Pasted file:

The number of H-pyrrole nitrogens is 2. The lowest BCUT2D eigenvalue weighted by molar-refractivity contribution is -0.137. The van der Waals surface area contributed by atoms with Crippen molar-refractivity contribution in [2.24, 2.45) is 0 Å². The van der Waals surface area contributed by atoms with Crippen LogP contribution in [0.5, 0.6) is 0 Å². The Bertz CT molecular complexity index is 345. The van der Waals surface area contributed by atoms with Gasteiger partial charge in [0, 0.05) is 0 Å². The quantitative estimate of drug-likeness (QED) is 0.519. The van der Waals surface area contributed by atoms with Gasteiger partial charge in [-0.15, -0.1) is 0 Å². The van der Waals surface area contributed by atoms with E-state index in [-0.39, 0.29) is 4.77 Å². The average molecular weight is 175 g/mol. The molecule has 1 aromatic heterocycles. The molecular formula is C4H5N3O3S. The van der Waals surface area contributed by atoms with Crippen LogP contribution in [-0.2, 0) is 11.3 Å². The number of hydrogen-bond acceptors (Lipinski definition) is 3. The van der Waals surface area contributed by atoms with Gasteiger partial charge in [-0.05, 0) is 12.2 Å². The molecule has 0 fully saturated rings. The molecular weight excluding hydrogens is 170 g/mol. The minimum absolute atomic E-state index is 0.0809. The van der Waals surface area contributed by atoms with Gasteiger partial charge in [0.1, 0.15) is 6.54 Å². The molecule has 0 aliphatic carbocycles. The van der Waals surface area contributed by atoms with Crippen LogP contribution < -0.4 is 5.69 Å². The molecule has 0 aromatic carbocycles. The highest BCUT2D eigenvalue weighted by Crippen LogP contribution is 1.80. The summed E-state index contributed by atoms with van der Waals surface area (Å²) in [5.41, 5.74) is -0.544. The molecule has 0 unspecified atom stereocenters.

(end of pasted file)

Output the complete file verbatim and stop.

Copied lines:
The number of H-pyrrole nitrogens is 2. The lowest BCUT2D eigenvalue weighted by molar-refractivity contribution is -0.137. The van der Waals surface area contributed by atoms with Crippen molar-refractivity contribution in [2.24, 2.45) is 0 Å². The van der Waals surface area contributed by atoms with Crippen LogP contribution in [0.5, 0.6) is 0 Å². The Bertz CT molecular complexity index is 345. The van der Waals surface area contributed by atoms with Gasteiger partial charge in [0, 0.05) is 0 Å². The quantitative estimate of drug-likeness (QED) is 0.519. The van der Waals surface area contributed by atoms with Gasteiger partial charge in [-0.15, -0.1) is 0 Å². The van der Waals surface area contributed by atoms with E-state index in [-0.39, 0.29) is 4.77 Å². The average molecular weight is 175 g/mol. The molecule has 1 aromatic heterocycles. The molecular formula is C4H5N3O3S. The van der Waals surface area contributed by atoms with Crippen LogP contribution in [-0.2, 0) is 11.3 Å². The number of hydrogen-bond acceptors (Lipinski definition) is 3. The van der Waals surface area contributed by atoms with Gasteiger partial charge in [-0.05, 0) is 12.2 Å². The molecule has 0 fully saturated rings. The molecular weight excluding hydrogens is 170 g/mol. The minimum absolute atomic E-state index is 0.0809. The van der Waals surface area contributed by atoms with Gasteiger partial charge in [0.1, 0.15) is 6.54 Å². The molecule has 0 aliphatic carbocycles. The van der Waals surface area contributed by atoms with Crippen LogP contribution < -0.4 is 5.69 Å². The molecule has 0 aromatic carbocycles. The highest BCUT2D eigenvalue weighted by Crippen LogP contribution is 1.80. The summed E-state index contributed by atoms with van der Waals surface area (Å²) in [5.41, 5.74) is -0.544. The molecule has 0 unspecified atom stereocenters.